## 18 June 2013

### The case for base-twelve, Part 2

(If you haven't already, read Part 1, where I explain why we're going through all this trouble.)

An important thing to understand before we move on: what we tend to call a "number" is actually comprised of several different aspects. It has a value, which is the count of things it represents; it has a symbol, which is made up of the numerals 0-9 which can be arranged in single- and multi-digit fashion; and it has a name. In day-to-day life, when we don't bother with anything other than the standard base-ten system, the three aspects seem essentially tied to each other. However, once we start considering other systems we find that the three aspects are actually separate. In base-ten the symbol "10" coincides with this many things: (o o o o o o o o o o), but in another system it wouldn't (and it may or may not be called "ten").

In light of those distinctions, I'm going to employ a certain formatting scheme in this post that will hopefully make it easier to compare base-ten with other systems. If I write out the name of a number with letters then I'm referring to the value. So by "ten" I mean a group of this many things: (o o o o o o o o o o). On the other hand, if I were to write "10" then I'm referring to the symbol formed by the digits themselves, and not a specific value or count of something. It gets a little less clear when we get to the name, since I'm already using the spelled-out word to indicate the value. But generally, if I put the word for the number in quotation marks I'm probably talking about it specifically as a name rather than as a representation of the value. A little confusing, but hopefully it'll make sense in context.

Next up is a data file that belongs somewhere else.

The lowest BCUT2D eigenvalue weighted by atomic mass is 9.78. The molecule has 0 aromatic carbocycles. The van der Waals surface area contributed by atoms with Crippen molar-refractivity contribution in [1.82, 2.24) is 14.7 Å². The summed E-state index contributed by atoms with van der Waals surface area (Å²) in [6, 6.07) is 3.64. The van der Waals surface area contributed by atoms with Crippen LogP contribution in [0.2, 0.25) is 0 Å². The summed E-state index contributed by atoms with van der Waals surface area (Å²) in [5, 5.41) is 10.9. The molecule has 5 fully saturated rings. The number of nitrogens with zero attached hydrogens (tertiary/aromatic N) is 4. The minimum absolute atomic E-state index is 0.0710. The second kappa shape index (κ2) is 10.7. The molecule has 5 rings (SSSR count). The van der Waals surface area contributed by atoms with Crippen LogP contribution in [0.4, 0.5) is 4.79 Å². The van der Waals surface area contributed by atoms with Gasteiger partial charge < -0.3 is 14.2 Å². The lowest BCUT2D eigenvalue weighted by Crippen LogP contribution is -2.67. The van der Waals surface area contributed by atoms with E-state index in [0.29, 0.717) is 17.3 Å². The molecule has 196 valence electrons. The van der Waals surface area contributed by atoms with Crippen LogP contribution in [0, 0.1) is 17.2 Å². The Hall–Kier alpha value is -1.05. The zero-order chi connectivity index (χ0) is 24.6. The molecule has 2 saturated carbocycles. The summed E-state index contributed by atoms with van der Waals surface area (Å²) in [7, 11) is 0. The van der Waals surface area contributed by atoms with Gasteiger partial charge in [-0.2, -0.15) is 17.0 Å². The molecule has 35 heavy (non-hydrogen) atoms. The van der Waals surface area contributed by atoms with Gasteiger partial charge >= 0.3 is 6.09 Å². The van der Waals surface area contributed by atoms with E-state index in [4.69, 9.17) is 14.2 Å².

Now, if we were planning to switch to any system between base-one and base-nine we'd be all set for symbols: we'd have a few extra hanging around that we wouldn't need anymore. But since we're talking about switching to a system higher than base-ten, we're gonna need a couple more single-digit numerals to fill in the new gap before we reach "10" (which, remember, is twelve things in base-twelve). For now, we can just swipe a couple symbols from the Greek alphabet*. Doing so could give us a series of number symbols that looks like this:

1, 2, 3, 4, 5, 6, 7, 8, 9, γ, ψ, 10

Two values that were formerly represented by double-digit symbols, ten and eleven, are now represented by single-digit symbols, and the symbol "10" has been reassigned to represent a dozen of something.

Obviously, reciting that as "one, two, three, four, five, six, seven, eight, nine, ten, eleven, ten" isn't going to work. We need some new names for ten (γ, or this many things: o o o o o o o o o o) and eleven (ψ, or γ plus one) and to reduce confusion we should probably also rename twelve, which is now of course represented by the symbol "10." We could make them sound similar to their old names to ease the transition: γ (the old ten) can be "ben" and ψ (the old eleven) can be "elv." And 10 (the old twelve) can be "doz." (I'm pronouncing the "oz" in "doz" like the "aws" in "jaws.")

So, "1, 2, 3, 4, 5, 6, 7, 8, 9, γ, ψ, 10" would be read as "one, two, three, four, five, six, seven, eight, nine, ben, elv, doz."

Weird, definitely, but hopefully you can see what I'm getting at.